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Anatomy of the lymphatic system

The left panel shows a female human body, and the entire lymphatic system is shown. The right panel shows magnified images of the thymus and the lymph node. All the major parts in the lymphatic system are labeled.
Lymphatic vessels in the arms and legs convey lymph to the larger lymphatic vessels in the torso.

A major distinction between the lymphatic and cardiovascular systems in humans is that lymph is not actively pumped by the heart, but is forced through the vessels by the movements of the body, the contraction of skeletal muscles during body movements, and breathing. One-way valves (semi-lunar valves) in lymphatic vessels keep the lymph moving toward the heart. Lymph flows from the lymphatic capillaries, through lymphatic vessels, and then is dumped into the circulatory system via the lymphatic ducts located at the junction of the jugular and subclavian veins in the neck.

Lymphatic capillaries

Lymphatic capillaries , also called the terminal lymphatics, are vessels where interstitial fluid enters the lymphatic system to become lymph fluid. Located in almost every tissue in the body, these vessels are interlaced among the arterioles and venules of the circulatory system in the soft connective tissues of the body ( [link] ). Exceptions are the central nervous system, bone marrow, bones, teeth, and the cornea of the eye, which do not contain lymph vessels.

Lymphatic capillaries

This image shows the lymph capillaries in the tissue spaces, and a magnified image shows the interstitial fluid and the lymph vessels. The major parts are labeled.
Lymphatic capillaries are interlaced with the arterioles and venules of the cardiovascular system. Collagen fibers anchor a lymphatic capillary in the tissue (inset). Interstitial fluid slips through spaces between the overlapping endothelial cells that compose the lymphatic capillary.

Lymphatic capillaries are formed by a one cell-thick layer of endothelial cells and represent the open end of the system, allowing interstitial fluid to flow into them via overlapping cells (see [link] ). When interstitial pressure is low, the endothelial flaps close to prevent “backflow.” As interstitial pressure increases, the spaces between the cells open up, allowing the fluid to enter. Entry of fluid into lymphatic capillaries is also enabled by the collagen filaments that anchor the capillaries to surrounding structures. As interstitial pressure increases, the filaments pull on the endothelial cell flaps, opening up them even further to allow easy entry of fluid.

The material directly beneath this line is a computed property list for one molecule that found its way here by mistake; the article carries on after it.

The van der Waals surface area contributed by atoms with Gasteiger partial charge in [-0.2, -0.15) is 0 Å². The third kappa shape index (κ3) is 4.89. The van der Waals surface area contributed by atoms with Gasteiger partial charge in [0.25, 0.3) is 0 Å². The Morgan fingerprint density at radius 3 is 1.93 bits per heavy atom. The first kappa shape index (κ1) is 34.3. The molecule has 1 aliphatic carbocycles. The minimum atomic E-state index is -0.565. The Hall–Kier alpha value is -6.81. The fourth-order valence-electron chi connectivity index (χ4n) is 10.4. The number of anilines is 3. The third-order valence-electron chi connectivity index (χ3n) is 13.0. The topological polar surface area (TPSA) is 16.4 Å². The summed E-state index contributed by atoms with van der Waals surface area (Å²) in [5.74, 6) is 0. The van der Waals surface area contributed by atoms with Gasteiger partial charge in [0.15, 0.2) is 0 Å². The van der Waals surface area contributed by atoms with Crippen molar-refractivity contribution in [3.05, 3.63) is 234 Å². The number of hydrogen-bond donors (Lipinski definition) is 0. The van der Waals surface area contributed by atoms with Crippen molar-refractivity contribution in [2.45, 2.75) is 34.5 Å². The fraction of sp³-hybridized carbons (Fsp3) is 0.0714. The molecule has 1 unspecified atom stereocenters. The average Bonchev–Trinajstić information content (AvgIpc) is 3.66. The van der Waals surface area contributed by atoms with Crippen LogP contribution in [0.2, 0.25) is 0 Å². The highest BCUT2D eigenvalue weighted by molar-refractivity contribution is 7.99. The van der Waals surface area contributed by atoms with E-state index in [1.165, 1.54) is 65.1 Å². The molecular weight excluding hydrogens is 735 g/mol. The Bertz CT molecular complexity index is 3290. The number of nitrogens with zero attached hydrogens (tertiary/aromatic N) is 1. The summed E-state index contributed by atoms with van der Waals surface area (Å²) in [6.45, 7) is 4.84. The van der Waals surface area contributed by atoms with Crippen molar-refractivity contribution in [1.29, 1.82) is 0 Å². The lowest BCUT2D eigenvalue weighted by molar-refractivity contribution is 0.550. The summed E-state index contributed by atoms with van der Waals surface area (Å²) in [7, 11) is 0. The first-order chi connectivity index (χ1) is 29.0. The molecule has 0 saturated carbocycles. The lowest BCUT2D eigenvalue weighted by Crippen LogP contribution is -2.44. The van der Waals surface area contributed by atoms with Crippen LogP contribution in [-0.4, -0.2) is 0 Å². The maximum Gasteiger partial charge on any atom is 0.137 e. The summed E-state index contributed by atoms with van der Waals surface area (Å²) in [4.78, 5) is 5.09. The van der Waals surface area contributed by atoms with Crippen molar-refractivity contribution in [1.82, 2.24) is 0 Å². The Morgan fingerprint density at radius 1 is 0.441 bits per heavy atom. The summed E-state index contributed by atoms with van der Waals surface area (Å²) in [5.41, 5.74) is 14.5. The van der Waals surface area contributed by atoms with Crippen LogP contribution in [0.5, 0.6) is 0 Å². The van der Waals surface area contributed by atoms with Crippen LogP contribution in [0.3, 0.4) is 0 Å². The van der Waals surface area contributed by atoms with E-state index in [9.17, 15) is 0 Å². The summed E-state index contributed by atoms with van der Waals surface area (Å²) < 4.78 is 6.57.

In the small intestine, lymphatic capillaries called lacteals are critical for the transport of dietary lipids and lipid-soluble vitamins to the bloodstream. In the small intestine, dietary triglycerides combine with other lipids and proteins, and enter the lacteals to form a milky fluid called chyle    . The chyle then travels through the lymphatic system, eventually entering the liver and then the bloodstream.

Larger lymphatic vessels, trunks, and ducts

The lymphatic capillaries empty into larger lymphatic vessels, which are similar to veins in terms of their three-tunic structure and the presence of valves. These one-way valves are located fairly close to one another, and each one causes a bulge in the lymphatic vessel, giving the vessels a beaded appearance (see [link] ).

The superficial and deep lymphatics eventually merge to form larger lymphatic vessels known as lymphatic trunks    . On the right side of the body, the right sides of the head, thorax, and right upper limb drain lymph fluid into the right subclavian vein via the right lymphatic duct ( [link] ). On the left side of the body, the remaining portions of the body drain into the larger thoracic duct, which drains into the left subclavian vein. The thoracic duct itself begins just beneath the diaphragm in the cisterna chyli    , a sac-like chamber that receives lymph from the lower abdomen, pelvis, and lower limbs by way of the left and right lumbar trunks and the intestinal trunk.

Questions & Answers

compare and contrast the operation of homeostasis
Dinelle Reply
what is the difference between an ionic, polar covalent and nonpolar covalent bond?
Dinelle
the definition of distal
Dinelle Reply